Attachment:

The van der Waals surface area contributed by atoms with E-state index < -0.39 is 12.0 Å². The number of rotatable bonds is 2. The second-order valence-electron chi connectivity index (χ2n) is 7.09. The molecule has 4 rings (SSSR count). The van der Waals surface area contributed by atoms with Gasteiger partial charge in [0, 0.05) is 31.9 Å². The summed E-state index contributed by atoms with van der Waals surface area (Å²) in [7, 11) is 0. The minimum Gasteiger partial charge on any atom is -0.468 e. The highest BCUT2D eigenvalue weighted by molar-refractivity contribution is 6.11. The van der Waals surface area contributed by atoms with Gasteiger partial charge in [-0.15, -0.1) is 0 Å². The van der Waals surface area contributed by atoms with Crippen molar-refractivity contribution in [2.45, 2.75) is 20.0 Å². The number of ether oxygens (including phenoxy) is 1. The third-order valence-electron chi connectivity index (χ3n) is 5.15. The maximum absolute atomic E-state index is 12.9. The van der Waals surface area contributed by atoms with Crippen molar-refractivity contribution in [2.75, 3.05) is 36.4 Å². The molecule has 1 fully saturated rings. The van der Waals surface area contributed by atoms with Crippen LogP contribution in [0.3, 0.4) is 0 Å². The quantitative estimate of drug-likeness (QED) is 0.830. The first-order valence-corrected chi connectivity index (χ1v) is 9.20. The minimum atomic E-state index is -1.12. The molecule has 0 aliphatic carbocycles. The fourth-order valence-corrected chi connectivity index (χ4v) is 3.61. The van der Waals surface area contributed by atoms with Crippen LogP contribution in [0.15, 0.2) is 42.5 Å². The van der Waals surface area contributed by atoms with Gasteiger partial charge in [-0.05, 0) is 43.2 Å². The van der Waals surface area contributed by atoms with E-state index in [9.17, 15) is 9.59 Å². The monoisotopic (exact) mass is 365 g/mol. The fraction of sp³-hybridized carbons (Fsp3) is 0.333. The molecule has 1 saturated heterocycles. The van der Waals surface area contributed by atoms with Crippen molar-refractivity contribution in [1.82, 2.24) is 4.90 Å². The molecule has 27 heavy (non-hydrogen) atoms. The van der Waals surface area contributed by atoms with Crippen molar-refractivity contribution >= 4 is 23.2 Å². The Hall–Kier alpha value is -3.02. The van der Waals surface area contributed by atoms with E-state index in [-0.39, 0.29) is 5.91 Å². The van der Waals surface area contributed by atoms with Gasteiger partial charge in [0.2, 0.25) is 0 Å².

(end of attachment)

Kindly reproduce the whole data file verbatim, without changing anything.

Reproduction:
The van der Waals surface area contributed by atoms with E-state index < -0.39 is 12.0 Å². The number of rotatable bonds is 2. The second-order valence-electron chi connectivity index (χ2n) is 7.09. The molecule has 4 rings (SSSR count). The van der Waals surface area contributed by atoms with Gasteiger partial charge in [0, 0.05) is 31.9 Å². The summed E-state index contributed by atoms with van der Waals surface area (Å²) in [7, 11) is 0. The minimum Gasteiger partial charge on any atom is -0.468 e. The highest BCUT2D eigenvalue weighted by molar-refractivity contribution is 6.11. The van der Waals surface area contributed by atoms with Gasteiger partial charge in [-0.15, -0.1) is 0 Å². The van der Waals surface area contributed by atoms with Crippen molar-refractivity contribution in [2.45, 2.75) is 20.0 Å². The number of ether oxygens (including phenoxy) is 1. The third-order valence-electron chi connectivity index (χ3n) is 5.15. The maximum absolute atomic E-state index is 12.9. The van der Waals surface area contributed by atoms with Crippen molar-refractivity contribution in [2.75, 3.05) is 36.4 Å². The molecule has 1 fully saturated rings. The van der Waals surface area contributed by atoms with Crippen LogP contribution in [0.3, 0.4) is 0 Å². The quantitative estimate of drug-likeness (QED) is 0.830. The first-order valence-corrected chi connectivity index (χ1v) is 9.20. The minimum atomic E-state index is -1.12. The molecule has 0 aliphatic carbocycles. The fourth-order valence-corrected chi connectivity index (χ4v) is 3.61. The van der Waals surface area contributed by atoms with Crippen LogP contribution in [0.15, 0.2) is 42.5 Å². The van der Waals surface area contributed by atoms with Gasteiger partial charge in [-0.05, 0) is 43.2 Å². The van der Waals surface area contributed by atoms with E-state index in [9.17, 15) is 9.59 Å². The monoisotopic (exact) mass is 365 g/mol. The fraction of sp³-hybridized carbons (Fsp3) is 0.333. The molecule has 1 saturated heterocycles. The van der Waals surface area contributed by atoms with Crippen molar-refractivity contribution in [1.82, 2.24) is 4.90 Å². The molecule has 27 heavy (non-hydrogen) atoms. The van der Waals surface area contributed by atoms with Crippen molar-refractivity contribution >= 4 is 23.2 Å². The Hall–Kier alpha value is -3.02. The van der Waals surface area contributed by atoms with E-state index in [-0.39, 0.29) is 5.91 Å². The van der Waals surface area contributed by atoms with Gasteiger partial charge in [0.2, 0.25) is 0 Å².